By the President of the United States of America
Our Nation is committed to the Rule of Law. A government of laws, rather than of men, is the very essence of our society.
The Rule of Law in our tradition, demands that
—Men be entitled to the government and the representatives of their choice.
—No citizen be above the law.
—Justice be administered by an independent judicial system.
—Disputes be fairly resolved by peaceful means.
We wish that relations among nations, as among individual citizens, were always governed by the Rule of Law—that disputes among nations were always adjudicated peacefully—that nations could learn to live with their differences as law-abiding neighbors.
One step in making this vision a reality is the joining together of the best judicial and legal minds of many nations. Many men of such eminence will assemble in Geneva on July 10, 1967, for the World Conference of World Peace Through Law. While other meetings will command more headlines, none will meet for a more important purpose.
It is especially fitting in these times of strife that we salute those who seek to establish the rule of law as a standard for the world.
Our best wishes are with this conference, as it assembles to promote the role of law and legal institutions in the resolution of international disputes and the maintenance of world peace. We join our fellow men throughout the world in reaffirming our commitment to the principles of international justice—and our hope that all men may find the wisdom to implement them.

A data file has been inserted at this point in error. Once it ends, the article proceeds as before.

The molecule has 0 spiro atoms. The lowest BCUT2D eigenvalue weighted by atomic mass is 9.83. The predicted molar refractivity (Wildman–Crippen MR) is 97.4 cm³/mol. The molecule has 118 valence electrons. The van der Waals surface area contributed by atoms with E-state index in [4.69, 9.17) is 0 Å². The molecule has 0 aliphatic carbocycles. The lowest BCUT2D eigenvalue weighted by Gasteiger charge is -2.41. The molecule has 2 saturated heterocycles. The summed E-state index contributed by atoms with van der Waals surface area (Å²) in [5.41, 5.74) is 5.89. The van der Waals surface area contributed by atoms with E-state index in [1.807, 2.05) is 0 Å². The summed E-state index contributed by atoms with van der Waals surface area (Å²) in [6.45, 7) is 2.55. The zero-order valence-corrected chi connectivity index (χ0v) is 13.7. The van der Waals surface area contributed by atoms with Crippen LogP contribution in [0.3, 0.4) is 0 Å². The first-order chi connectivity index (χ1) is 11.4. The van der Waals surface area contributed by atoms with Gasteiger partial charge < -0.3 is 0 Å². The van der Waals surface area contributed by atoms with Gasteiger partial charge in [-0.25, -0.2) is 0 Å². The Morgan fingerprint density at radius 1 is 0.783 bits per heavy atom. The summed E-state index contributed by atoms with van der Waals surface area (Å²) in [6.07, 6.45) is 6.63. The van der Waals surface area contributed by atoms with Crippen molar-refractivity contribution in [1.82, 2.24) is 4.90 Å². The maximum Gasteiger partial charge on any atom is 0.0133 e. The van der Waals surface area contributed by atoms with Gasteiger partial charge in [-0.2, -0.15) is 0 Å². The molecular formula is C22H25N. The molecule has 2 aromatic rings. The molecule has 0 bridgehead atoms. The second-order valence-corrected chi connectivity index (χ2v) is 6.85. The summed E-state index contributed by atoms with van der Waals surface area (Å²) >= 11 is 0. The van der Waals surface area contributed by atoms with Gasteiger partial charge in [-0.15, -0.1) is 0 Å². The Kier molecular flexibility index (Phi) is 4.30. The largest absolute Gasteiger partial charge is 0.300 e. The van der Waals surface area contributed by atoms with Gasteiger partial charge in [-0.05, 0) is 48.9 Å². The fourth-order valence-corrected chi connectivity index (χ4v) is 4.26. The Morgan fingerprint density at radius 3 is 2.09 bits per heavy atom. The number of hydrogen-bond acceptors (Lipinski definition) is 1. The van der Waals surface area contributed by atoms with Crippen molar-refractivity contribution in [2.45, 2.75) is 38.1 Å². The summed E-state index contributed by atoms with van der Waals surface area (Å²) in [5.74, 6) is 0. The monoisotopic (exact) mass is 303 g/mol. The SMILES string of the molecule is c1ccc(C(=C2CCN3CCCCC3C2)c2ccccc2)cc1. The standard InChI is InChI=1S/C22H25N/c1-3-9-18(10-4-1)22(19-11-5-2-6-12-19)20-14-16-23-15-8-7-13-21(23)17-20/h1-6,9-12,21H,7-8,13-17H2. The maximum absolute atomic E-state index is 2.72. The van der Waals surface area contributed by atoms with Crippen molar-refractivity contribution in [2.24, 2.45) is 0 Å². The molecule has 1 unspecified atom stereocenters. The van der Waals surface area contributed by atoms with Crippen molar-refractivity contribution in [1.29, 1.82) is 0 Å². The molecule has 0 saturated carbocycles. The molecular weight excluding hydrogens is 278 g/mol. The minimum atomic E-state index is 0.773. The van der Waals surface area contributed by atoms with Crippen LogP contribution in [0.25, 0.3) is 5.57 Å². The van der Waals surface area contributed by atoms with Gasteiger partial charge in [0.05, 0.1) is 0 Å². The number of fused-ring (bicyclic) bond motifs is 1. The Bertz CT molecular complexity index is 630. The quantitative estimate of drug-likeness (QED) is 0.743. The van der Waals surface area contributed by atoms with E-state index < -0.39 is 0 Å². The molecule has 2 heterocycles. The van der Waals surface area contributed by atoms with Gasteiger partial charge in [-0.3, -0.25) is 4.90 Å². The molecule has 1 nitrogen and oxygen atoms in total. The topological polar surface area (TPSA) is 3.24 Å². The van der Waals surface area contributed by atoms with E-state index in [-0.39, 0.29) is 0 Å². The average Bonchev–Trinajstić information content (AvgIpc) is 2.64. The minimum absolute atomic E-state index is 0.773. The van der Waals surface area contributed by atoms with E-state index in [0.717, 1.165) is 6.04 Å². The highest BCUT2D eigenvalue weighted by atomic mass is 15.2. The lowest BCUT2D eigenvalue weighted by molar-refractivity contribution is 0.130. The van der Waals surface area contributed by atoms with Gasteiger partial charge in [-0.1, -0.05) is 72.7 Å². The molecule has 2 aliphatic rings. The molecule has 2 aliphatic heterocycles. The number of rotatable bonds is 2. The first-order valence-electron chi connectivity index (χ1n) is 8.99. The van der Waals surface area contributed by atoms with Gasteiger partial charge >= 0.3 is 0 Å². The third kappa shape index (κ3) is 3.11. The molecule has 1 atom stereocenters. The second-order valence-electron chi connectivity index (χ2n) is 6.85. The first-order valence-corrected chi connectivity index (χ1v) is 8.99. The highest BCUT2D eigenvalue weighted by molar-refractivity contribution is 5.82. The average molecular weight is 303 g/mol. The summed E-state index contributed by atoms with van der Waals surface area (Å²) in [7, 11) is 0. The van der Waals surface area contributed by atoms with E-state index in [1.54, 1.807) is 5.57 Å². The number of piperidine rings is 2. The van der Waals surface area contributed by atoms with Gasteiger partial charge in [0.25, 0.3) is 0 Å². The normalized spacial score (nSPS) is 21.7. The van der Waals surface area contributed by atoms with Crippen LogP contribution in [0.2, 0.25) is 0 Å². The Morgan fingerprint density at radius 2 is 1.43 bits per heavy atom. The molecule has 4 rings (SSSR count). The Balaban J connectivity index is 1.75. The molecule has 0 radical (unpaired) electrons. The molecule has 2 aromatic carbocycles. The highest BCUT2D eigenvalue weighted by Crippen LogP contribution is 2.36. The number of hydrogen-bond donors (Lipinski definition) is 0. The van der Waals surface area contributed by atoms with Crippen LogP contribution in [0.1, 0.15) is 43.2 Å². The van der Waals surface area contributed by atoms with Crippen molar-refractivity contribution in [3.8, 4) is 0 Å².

Now, Therefore, I, Lyndon B. Johnson, President of the United States of America, in order to advance the great goal of achieving and securing world peace, do hereby proclaim July 10, 1967, as World Law Day, and I call upon all public and private officials, members of the legal profession, citizens, and all men of good will to demonstrate the importance of the law in mankind's quest for world peace by appropriate observances and ceremonies in courts, schools, universities, and other public places.
In Witness Whereof, I have hereunto set my hand this third day of July in the year of our Lord nineteen hundred and sixty-seven, and the Independence of the United States of America the one hundred and ninety-first.
LYNDON B. JOHNSON